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    I wish people would stop focusing on Apple’s design and pay more attention to the fact that Apple’s products no longer “just work.” If I had to buy one right now, my next laptop or desktop wouldn’t be a Mac, and it has nothing to do with removing ports or sleek design.

    I have a new retina MBP with a touchbar at work, and it’s super buggy. The other day I had to reboot both the MBP and my phone (iPhone 6s) because OSX didn’t see it available for tethering. It worked before lunch, but afterwards it just wasn’t there any more. More than once I’ve had to reboot because sound wouldn’t play after waking it up. I get nagged for upgrades constantly, even when I’ve told it “no”, and even when it’s obvious I can’t do it right then (no web connection, etc.) The touchbar is a gimmick and is buggy (how often do I need to change terminal background color? The volume slider opens in the wrong place, etc.) Just lots of glitches and bugs and annoyances.

    I can honestly say running Linux on my iMac is a smoother experience than running OSX on the new MBP.

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      Apple Music is a good example of Apple’s lack of attention to detail that it touted during the “It Just Works” campaign.

      • Clicks that don’t do anything
      • No response from the UI that it is doing something once you’ve clicked something – just wait a couple of seconds to see if it registered
      • Songs randomly won’t play
      • etc

      I hopped on the Apple bandwagon with the iBook G3 700MHz. It was ridiculously underpowered, but I loved the simplicity and the fact that things did seem to Just Work.

      I still use a Mac because I can’t justify the switching context to Linux in terms of the cost to my employer. But I think about this a lot.

      NB: A friend that recently switched to a linux-supported Dell XPS laptop recently told me that he was surprised at how much more often he had to reboot on that system compared to his previous Mac laptop. Maybe the general trend is downwards, regardless of platform?

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        No response from the UI that it is doing something once you’ve clicked something – just wait a couple of seconds to see if it registered

        Welcome to the era of embedding HTML browsers instead of doing proper local apps.

        It’s incredibly frustrating. At least embedding the apple webkit doesn’t grind your computer to a halt like running a full Chrome does, but it works just as bad.

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          Yes, but even HTML UIs can use javascript after a click to display a spinner or some other indication that your click was indeed registered and something is happening.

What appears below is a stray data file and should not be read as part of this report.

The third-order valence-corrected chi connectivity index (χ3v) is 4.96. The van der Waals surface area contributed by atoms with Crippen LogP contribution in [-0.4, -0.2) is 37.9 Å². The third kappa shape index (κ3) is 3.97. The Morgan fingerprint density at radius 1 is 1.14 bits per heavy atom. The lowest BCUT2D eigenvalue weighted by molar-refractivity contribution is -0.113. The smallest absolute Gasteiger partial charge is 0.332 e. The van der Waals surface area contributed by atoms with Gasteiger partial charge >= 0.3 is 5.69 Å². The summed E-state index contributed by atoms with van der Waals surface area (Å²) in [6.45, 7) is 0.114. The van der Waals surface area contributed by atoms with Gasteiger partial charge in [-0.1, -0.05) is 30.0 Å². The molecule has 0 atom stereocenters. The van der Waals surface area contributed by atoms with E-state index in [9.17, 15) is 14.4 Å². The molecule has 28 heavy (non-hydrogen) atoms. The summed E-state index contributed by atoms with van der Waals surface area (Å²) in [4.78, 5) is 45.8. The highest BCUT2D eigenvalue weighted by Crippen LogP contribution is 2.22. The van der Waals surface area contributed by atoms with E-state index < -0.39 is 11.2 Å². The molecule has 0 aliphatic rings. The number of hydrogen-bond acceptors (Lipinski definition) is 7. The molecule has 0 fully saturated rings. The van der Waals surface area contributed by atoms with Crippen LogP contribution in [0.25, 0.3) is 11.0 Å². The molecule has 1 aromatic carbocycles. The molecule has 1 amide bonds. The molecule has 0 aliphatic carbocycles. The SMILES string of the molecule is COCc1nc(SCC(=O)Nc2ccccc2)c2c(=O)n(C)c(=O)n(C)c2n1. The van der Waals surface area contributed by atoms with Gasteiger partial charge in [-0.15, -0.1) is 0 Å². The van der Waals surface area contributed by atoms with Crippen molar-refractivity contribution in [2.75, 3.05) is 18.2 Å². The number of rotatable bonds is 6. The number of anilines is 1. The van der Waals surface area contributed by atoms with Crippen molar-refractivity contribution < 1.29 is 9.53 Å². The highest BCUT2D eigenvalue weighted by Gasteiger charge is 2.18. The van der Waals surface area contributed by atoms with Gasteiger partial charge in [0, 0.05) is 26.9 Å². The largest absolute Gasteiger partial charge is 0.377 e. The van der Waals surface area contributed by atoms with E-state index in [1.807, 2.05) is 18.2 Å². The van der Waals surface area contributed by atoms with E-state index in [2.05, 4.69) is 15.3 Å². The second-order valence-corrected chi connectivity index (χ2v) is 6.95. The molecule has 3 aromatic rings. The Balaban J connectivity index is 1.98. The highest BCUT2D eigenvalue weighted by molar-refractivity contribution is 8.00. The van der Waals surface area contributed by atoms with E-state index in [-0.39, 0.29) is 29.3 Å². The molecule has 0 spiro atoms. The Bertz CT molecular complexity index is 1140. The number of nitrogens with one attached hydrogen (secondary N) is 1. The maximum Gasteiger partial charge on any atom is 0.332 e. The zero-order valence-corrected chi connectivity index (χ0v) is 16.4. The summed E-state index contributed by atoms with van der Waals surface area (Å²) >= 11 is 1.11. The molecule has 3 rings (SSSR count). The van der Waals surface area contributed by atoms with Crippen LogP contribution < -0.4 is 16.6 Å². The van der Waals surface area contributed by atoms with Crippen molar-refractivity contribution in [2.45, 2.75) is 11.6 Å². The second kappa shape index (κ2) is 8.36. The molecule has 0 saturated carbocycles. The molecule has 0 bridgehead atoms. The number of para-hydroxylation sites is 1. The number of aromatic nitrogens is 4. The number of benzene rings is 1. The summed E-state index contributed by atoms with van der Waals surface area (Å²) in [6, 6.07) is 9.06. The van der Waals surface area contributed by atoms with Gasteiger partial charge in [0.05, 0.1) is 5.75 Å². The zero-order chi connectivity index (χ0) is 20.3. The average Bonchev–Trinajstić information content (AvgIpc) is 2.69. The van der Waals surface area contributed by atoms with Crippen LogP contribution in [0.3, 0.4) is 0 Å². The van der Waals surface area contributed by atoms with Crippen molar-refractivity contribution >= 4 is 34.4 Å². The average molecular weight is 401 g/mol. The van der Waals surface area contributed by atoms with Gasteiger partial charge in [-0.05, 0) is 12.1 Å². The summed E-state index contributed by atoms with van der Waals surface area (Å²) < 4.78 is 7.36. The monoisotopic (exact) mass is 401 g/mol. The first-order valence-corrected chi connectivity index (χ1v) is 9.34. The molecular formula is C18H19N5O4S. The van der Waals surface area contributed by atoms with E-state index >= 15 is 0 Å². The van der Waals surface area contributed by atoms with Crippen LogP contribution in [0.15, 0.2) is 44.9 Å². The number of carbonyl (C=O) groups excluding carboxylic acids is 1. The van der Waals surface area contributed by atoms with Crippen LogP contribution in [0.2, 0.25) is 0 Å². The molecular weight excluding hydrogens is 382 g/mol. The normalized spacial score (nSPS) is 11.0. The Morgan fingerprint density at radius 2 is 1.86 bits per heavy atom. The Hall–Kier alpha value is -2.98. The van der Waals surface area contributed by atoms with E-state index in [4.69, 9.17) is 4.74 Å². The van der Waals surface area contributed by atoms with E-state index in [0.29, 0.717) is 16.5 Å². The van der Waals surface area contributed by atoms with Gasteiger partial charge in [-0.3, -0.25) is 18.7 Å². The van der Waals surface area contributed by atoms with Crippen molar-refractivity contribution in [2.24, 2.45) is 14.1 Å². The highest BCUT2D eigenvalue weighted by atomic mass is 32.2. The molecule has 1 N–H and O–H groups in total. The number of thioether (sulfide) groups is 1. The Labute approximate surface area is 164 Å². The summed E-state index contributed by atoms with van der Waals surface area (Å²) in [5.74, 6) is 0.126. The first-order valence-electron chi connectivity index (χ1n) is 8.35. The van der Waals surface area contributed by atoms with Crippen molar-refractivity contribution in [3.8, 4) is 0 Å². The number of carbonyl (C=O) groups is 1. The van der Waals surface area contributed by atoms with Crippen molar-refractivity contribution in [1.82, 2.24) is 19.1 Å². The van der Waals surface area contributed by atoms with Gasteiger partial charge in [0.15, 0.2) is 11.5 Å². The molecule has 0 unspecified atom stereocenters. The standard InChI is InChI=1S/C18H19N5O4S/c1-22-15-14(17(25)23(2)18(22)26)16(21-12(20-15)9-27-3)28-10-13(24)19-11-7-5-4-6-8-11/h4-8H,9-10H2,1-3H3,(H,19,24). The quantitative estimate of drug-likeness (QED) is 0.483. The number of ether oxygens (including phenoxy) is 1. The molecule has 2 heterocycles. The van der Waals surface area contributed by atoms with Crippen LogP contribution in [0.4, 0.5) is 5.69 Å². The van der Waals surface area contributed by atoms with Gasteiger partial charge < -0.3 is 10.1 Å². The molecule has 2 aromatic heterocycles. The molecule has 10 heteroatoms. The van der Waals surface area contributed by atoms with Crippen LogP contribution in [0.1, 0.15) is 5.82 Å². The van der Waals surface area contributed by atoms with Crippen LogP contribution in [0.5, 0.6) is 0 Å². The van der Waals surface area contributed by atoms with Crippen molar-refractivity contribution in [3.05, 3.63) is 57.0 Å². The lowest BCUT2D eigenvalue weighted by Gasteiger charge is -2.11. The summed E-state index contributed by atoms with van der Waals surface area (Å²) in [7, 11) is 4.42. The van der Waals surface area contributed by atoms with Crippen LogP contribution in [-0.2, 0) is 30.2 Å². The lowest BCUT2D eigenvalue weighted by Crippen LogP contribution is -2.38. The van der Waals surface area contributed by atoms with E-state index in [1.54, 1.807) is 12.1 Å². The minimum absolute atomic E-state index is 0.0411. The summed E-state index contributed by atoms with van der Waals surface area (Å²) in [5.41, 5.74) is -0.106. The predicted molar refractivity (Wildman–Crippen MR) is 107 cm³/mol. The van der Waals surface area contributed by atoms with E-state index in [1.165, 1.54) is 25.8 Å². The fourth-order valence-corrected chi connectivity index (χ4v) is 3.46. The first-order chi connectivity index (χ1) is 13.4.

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          I’ve got Nixos running on an msi laptop, average uptime is 5 days (At which point I then take it on a 4 hour bus ride and generally shut it down). I’ve yet to experience issues that would require a reboot.

          How often did he reboot his mac laptop?

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          Counter anecdote. I have a mid-2009 15” mbp (matte screen!), that still runs El Cap (Sierra not supported). Still works pretty darn well. Once Sierra+1 ships, and El Cap is no longer supported, it might finally be time to get a new laptop. :( My iphone 7 is also the best smartphone I have ever owned to date.

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            I noticed that too. I switched from Ubuntu to Mac 3.5 years ago, and at that point, it was a huge step up in terms of things “just working”. It was great. Since then, the experience has been eroding little by little, both on the Mac and on iOS. Mac Safari crashes when I open too many tabs, three finger tap just plain stopped working after an OS upgrade, volume buttons stop working occasionally, and sometimes I’m simply kicked out to the login screen when I open one too many apps. Siri or even sound can randomly stop working on iOS.

            There are also bad usability decisions getting in, like the incessant OS upgrade prompt on iOS, or the completely useless “if you want to open this URL, 5 other tabs have to die, but we won’t tell you which” prompt in Mac Safari.

            I feel that the software side of things at Apple is sliding towards corporate mediocrity where the measure of success is how many features are added, not how usable they are, how well they work together, or how many bugs they contain. It didn’t used to be like that, and it’s disappointing.